Apps are downloads offering add-on features and Internet services. In January, 2013, Apple announced that it had 7, 75,000 app in its iOS Apple Store. Google Play Store also claims about the same number but more significantly expects to hit the 1 million Apps benchmark later in 2013. Both reports disclose downloads in billions.
It is interesting to recall that AOL took nine years to reach the one-million user mark, whereas Facebook took only nine months to achieve the same target. The mobile apps called Draw Something did it in nine days! A puzzle game launched in Japan, Line Pop, reached three million in 24 hours. It is in top list in Google Play in several Asian countries.
The impressive record of apps has, however, a hidden trend which is rather disturbing. Ever since its birth, the PC has been a general purpose platform open to anyone to develop its software. However, of late, vendors of operating system have gained more control over the content rather than users, especially through Apps. For instance, the iPad, which accounts for 97 per cent of tablet-based web traffic, is proprietary and its apps, though vast in number, can be cut off by vendors. The emerging mobile, cloud-centric devices mark a shift of power from end users and software developers to a handful of operating system vendors. And it becomes easier for the State to exercise control over the content through vendors.
An explosion of mobile applications (for e.g. in health care, augmented reality, games and electronic payments) has favoured cloud-computing. A lot of personal information is migrating to the cloud. The shape and features of the PCs today are changing. Intel is developing a prototype of smartphones and tablet devices, and it will be a challenge to Apple’s iPad and iPhone in the coming years. Google’s Android is undergoing major updates. Apple’s voice-activated personal assistant, Siri, is another innovation, not found in the traditional computer or phone.
Samsung’s Galaxy S lll is a phone with several novel features. Its screen is 4.8 inches as against phone’s 3.5 inches display. When writing a text to someone, if you raise the phone to your ear, it launches the service and calls the person you are texting! If you say ‘Hello, Galaxy’, the phone wakes up. Your voice commands can launch the in-built camera and take not one but 20 pictures at a time and you can choose the best and discard the rest or command the phone to choose the best of 8 shots. Its rear camera has a resolution of 8 megapixels, while the front camera can get 2 mega pixels.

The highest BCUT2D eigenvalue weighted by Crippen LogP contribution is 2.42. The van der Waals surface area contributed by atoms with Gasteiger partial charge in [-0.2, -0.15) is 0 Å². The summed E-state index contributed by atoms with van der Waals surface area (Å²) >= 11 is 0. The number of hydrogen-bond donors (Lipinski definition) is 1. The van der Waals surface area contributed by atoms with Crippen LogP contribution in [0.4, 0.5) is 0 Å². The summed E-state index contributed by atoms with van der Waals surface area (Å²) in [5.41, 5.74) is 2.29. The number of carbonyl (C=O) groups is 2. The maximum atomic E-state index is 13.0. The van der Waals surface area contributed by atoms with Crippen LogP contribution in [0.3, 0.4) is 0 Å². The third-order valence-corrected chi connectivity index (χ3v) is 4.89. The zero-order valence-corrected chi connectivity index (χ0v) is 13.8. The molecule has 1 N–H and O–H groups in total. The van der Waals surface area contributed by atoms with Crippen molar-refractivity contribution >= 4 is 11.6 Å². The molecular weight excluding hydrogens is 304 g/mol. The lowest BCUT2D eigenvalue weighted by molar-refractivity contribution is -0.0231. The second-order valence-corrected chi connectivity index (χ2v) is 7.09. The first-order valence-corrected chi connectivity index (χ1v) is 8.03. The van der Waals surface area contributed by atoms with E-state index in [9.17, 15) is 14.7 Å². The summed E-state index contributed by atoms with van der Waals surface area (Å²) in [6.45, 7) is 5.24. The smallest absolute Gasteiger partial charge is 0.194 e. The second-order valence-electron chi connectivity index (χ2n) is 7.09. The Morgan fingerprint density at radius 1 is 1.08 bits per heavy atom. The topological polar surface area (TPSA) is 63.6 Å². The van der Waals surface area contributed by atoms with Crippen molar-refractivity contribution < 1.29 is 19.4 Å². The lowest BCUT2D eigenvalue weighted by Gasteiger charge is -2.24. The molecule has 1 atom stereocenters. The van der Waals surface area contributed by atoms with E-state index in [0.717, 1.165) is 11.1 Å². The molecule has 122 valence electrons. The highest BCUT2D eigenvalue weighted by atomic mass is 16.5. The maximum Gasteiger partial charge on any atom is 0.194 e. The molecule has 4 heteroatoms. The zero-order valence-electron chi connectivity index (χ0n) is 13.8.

You can also beam your screen to any other Galaxy lll owner. A pop-up play video will bring the video anywhere on the screen eve when you are otherwise busy with its other features. The phone stays illuminated as long as you look at it and switches off when you turn away from it. It can also recognize your friend appearing in the photograph and prompt you to send that photo to the person. Samsung provides an example of how competition works. When Apple was considered almost a monopoly, Samsung surprised the market observers by selling more smartphones worldwide than Apple did in the last quarter of 2012.
These trends show a more fundamental feature viz. the PC as we know it continues to be marginalized. The shape and function of computers are changing. The growing number of touchscreen has led to direct physical manipulation of content. Some novel applications are in the offing. It is said you may control your Android mobile device with voice. Just touch the microphone in it and start speaking your-e-mail which would get transformed into text in any of the 30 languages embedded. And the page on the screen may turn next as your eyes near the last line or pause when you look away from the devices! You may soon unlock your mobile device with a smile!